Category Archives: gender issues

The hyper-real reality of Jane the Virgin

In case you haven’t gleaned from my previous posts, the CW is my favorite television network (and possibly the only one I regularly watch). True, I am probably a few years removed from its target demographic, but my love for its predecessor the WB, and the shows I watched at my most impressionable age — Buffy, Dawson’s Creek, Gilmore Girls — endures. I’ve gotten older and the hair and makeup has gotten more polished, but the CW still serves up a consistently solid roster of shows that can be popcorn-fluffy yet poignant, completely far-fetched (two centenarian vampire brothers feuding over a high school girl) and surprisingly relatable (a high school girl struggles to understand what her path in life should be after a tragedy).

Lately a show that’s impressed me in this regard is Jane the Virgin, the telenovela adaptation that debuted in 2014 and is now in its second season. The show’s premise is admittedly, and proudly, wacko — a 23-year-old virgin is accidentally artificially inseminated with the sperm of a multimillionaire hottie hotel magnate/cancer patient, then decides to keep and raise the baby — but in some ways, it’s one of the more realistic shows on TV. Few shows bother to even nod in the direction of “blue-collar” lifestyles anymore, especially live-action shows, preferring instead to give their characters massive apartments and vaguely defined but apparently extremely high-paying jobs. Jane isn’t immune to this problem — its title character does have a TV star father and a filthy rich baby daddy, plus an apparently endless wardrobe of adorable day dresses and wedges — but its characters do worry about money, and the trio of women at its center live in a one-bathroom house that Alba, the matriarch, has been in for many years.

Also realistic (or at least more so than most series) is how the show deals with parenthood. In this show, pregnancy is not just fodder for either complete, unreserved joy or juicy scandal (though it is both of those at various times); it’s also rightly presented as a massive, life-altering event that carries with it huge implications for both present and future. Jane has to navigate all the ways her “life plan” is derailed by a pregnancy out of her control; Xiomara, her mother, a grandmother at 39, decides firmly that after raising a child to adulthood she’s ready, finally, to focus on herself. Neither woman is villainized or lionized; they’re two sides of the same coin, examples of the choices and trade-offs that all women have to weigh. Plus, there’s the messy, stinky, frustrating reality of parenthood itself: Jane the Virgin may have some of the shiniest hair on TV, but its characters change their fair share of diapers and talk about the physical reality of motherhood (leaking milk, peeing yourself) in ways that are uncommon for a primetime show.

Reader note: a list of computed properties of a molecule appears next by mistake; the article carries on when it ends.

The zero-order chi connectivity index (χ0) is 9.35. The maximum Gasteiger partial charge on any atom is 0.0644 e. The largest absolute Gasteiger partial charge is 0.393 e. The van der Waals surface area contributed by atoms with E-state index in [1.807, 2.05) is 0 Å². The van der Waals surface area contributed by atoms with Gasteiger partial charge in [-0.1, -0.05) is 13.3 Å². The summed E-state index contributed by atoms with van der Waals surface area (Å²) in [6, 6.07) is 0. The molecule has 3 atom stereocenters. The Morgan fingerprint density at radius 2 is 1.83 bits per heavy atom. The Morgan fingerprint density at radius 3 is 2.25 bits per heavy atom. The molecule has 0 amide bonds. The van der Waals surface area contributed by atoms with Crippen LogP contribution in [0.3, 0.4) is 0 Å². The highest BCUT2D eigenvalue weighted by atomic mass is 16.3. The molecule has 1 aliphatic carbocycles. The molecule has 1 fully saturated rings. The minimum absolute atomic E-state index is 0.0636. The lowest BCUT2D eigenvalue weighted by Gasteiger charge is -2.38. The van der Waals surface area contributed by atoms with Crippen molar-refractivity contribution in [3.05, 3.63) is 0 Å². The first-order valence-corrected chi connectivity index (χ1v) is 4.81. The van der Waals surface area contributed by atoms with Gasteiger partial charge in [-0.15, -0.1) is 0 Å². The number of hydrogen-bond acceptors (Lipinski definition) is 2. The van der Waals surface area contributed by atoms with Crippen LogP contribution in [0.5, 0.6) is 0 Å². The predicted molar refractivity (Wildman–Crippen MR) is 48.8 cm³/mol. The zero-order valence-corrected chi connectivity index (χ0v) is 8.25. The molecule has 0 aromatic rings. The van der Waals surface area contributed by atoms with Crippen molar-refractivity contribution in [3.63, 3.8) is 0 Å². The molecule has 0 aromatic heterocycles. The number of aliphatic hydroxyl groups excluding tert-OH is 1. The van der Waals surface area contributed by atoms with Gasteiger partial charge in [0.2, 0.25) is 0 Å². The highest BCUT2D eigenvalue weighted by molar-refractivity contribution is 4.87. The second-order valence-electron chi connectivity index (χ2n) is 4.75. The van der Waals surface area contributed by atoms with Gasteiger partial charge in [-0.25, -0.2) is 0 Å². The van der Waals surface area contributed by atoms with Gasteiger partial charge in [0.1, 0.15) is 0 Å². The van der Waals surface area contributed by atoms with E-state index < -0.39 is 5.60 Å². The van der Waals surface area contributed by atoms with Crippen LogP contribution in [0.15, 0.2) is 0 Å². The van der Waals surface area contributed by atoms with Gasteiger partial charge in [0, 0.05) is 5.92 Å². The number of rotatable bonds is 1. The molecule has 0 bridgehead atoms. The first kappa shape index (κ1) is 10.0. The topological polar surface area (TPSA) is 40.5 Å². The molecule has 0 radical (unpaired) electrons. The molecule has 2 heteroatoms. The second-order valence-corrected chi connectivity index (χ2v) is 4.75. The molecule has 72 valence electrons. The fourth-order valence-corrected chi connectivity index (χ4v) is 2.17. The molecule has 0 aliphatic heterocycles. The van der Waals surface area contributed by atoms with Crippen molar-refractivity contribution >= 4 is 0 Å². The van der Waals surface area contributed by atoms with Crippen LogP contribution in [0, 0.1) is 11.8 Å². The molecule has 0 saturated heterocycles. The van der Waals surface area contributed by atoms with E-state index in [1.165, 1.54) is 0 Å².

Similarly, it’s a peek at a family dynamic you don’t see much of on TV. Families typically mean young children; shows centered on twenty- and thirtysomethings generally all revolve around groups of friends, with parents showing up for the occasional holiday episode or guest appearance. Jane the Virgin, on the other hand, is all about family — the one you’re born into and the one you decide, at some point, to create for yourself. And the Jane family is strongly, beautifully women-centered. Jane still lives with her mother and grandmother, and while they all usually get along, occasionally long-running tensions about choices and lifestyles boil over. Three generations and two countries of cultural differences are represented, and they form the base of all the women’s conflicts even as their deep love for one another cements their bond. Their polar opposite is Rafael, who feels his family has always been deficient; his love of Jane stems largely from his view of her as the one who can give him the picture-perfect nuclear family he feels he was denied. Women run the show on Jane the Virgin — literally (it has a woman showrunner) and within the various character permutations. Even Petra and her mother, who have been pseudo-villains for most of the show, have a dynamic that, while twisted, is also rooted in the kind of deep familiarity that only family members can share.

What’s interesting about all this is that Jane the Virgin otherwise operates in an extremely heightened world. The colors of the Miami scenery pop off the screen, the plot lines often detour into magical realism, and there’s even an omniscient (or nearly so) narrator who chats directly with the audience. On a lesser show this contrast could cause tonal whiplash, but Jane the Virgin somehow manages to balance its continuous telenovela hijinks and its more grounded reality while also occasionally having the characters comment on the wackiness of it all, without taking you out of the moment. It’s an impressive balancing act, with the bonds between the characters keeping everything from tipping over into total ridiculousness. For every highly choreographed Britney Spears cameo there’s a moment of realness in which a character expresses uncertainty about her choices or fear for the future. It all adds up to a show that’s highly entertaining while also insightful about the human condition — it’s merely a bonus that those humans just happen to be ridiculously attractive.

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Is it time to retire James Bond yet? (Yes. Yes, it is.)